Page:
Updated: April 4, 2018 2:35:45 am
Indian sand mining sector has been suffering from illegal mining for many years and the state governments have been finding it difficult to combat it effectively.
Last week, after receiving some input on illegal sand mining operations, when a deputy superintendent of police (DSP) was patrolling near a state highway in Dholpur district of Rajasthan, two rounds were fired at his vehicle. According to a recent analysis of Ministry of Mines, the sand mining sector is ailing from the following challenges: cartelisation among mining companies during auction, non-availability of sand in many cities leading to higher prices, mixing of low quality sand with usable sand leading to construction of weak buildings, and significant environmental damage due to illegal sand mining.
“Issues of illegal mining, environmental damage, high sand prices and quality of sand that are interlinked with each other are prevalent across many states,” mentioned the Ministry of Mines in its ‘sand mining framework’, which enumerated the aforementioned challenges. The ministry launched the framework last month to assist the state governments in formulating “appropriate” policy and administrative systems to address the issues of the sector. The Indian Express has reviewed the sand mining framework. Sand mining is regulated by the respective state governments in India.
“Non-availability of sand and sky-rocketing price of sand are two sides of the same coin. Due to the population growth and the resultant construction activity, there is a huge demand for sand in the country. In some of the cities, where there are no nearby sand reaches, it creates a huge demand-supply mismatch,” the framework stated.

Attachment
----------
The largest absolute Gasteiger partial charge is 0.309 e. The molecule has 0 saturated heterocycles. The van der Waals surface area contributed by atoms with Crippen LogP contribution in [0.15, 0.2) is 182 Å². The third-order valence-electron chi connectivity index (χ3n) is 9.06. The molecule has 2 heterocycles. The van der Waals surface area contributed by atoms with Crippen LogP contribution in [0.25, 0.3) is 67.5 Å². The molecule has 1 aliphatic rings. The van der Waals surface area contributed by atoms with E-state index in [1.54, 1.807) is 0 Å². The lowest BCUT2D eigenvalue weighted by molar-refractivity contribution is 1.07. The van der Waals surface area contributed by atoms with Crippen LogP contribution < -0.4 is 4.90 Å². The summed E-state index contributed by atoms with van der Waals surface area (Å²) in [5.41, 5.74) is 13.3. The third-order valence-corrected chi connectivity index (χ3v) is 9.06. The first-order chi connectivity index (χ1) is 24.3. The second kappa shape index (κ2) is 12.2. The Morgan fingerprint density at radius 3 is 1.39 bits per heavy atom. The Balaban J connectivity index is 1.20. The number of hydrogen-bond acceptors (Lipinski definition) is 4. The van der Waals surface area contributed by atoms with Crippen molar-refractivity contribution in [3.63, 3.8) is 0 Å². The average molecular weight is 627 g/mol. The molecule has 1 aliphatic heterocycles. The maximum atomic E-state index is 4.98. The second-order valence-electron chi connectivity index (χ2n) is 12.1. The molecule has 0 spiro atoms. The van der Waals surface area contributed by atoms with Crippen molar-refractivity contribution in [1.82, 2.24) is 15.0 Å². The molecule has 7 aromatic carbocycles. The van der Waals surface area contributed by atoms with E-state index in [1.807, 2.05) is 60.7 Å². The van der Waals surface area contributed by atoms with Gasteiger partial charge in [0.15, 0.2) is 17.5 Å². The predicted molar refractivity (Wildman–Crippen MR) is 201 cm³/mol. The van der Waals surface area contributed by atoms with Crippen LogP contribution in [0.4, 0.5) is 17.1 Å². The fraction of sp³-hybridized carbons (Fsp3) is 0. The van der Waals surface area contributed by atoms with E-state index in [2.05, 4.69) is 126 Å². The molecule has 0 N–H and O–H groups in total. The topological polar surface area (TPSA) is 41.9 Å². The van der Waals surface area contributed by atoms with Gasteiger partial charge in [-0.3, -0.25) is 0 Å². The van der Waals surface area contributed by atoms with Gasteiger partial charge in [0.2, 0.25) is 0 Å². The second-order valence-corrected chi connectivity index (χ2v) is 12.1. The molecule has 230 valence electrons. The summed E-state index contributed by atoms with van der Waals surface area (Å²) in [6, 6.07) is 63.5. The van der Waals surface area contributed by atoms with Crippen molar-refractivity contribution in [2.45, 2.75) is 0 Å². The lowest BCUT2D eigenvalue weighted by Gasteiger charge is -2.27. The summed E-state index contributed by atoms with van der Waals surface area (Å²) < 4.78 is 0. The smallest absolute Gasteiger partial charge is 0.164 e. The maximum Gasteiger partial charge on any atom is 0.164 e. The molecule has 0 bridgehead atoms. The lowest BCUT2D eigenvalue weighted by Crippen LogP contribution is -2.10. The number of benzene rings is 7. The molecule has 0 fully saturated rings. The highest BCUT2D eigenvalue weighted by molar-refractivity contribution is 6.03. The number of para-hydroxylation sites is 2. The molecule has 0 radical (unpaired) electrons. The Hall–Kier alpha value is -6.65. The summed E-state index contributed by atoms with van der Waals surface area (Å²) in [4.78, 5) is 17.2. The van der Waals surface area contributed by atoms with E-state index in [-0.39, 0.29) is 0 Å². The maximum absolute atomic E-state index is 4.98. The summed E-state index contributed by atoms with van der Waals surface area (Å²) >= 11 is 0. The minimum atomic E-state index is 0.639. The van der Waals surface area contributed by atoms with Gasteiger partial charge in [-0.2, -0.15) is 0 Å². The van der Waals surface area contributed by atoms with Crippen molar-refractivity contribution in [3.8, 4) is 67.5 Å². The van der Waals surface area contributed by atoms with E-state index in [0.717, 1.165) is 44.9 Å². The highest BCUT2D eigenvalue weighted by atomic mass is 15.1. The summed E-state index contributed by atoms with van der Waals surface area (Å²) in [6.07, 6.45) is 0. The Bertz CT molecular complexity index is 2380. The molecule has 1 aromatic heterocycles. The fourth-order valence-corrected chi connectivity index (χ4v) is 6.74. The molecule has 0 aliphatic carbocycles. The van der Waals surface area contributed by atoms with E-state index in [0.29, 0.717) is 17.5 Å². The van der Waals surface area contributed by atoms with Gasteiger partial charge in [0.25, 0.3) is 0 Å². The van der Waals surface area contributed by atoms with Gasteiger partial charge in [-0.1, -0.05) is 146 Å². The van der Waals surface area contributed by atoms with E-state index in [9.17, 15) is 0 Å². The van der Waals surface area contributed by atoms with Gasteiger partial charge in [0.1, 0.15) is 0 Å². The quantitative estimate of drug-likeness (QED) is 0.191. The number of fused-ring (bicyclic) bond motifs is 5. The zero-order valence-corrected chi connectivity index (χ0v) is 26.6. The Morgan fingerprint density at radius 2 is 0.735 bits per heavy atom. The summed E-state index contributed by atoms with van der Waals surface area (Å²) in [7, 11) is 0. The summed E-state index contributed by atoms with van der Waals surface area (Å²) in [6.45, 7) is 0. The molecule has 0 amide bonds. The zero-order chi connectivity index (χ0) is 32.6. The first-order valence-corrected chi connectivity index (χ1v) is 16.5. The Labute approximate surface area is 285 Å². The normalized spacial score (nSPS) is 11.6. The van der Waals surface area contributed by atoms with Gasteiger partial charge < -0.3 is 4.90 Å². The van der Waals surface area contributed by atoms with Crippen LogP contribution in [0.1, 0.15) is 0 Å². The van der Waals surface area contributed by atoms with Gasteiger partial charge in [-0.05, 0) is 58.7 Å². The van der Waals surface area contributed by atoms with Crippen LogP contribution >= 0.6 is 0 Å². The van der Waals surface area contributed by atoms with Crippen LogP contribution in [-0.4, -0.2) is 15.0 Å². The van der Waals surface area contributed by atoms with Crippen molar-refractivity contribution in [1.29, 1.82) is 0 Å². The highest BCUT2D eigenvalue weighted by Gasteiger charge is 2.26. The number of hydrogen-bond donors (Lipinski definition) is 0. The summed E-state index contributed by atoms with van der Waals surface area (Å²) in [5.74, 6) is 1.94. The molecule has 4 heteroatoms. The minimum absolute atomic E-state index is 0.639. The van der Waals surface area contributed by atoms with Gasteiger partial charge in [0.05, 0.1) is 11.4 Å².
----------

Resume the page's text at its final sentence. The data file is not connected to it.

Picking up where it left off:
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“This mismatch coupled with cartel formation among the miners and transporters and in absence of robust monitoring mechanism or regulation by the Government has led to sky-rocketing prices of sand in these cities, such as the prices of sand in Bengaluru and Mumbai are in the range of Rs 70,000 to Rs1,00,000 for a single truck of 30 tonnes. High sand prices, has led to mixing of low quality sand with the usable sand that is delivered to consumers who are generally not aware about the quality of sand. The low quality sand is not suitable for construction purpose and poses a risk to human lives using the structures made by it,” it added.
Sand is a ‘minor mineral’ as defined under the section 3(e) of the Mines and Minerals (Development and Regulation) Act, 1957 (MMDR Act). Section 15 of the MMDR Act gives complete powers to the respective state government regarding the formation of rules related to the grant of mining leases of minor minerals. Moreover, section 23C of the MMDR Act empowers the state government to frame rules to prevent illegal mining of any major or minor mineral. Minerals such as coal and iron ore are considered as ‘major minerals’.
On cartel formation, the framework stated: “Although state governments have started allocating the blocks on auction basis to bidders in the states, but to manipulate the supply and to control the prices, bidders may form cartels to keep their margins high. In absence of any robust mechanism, its tough to control cartelisation unless the sale rights are with the state governments.”
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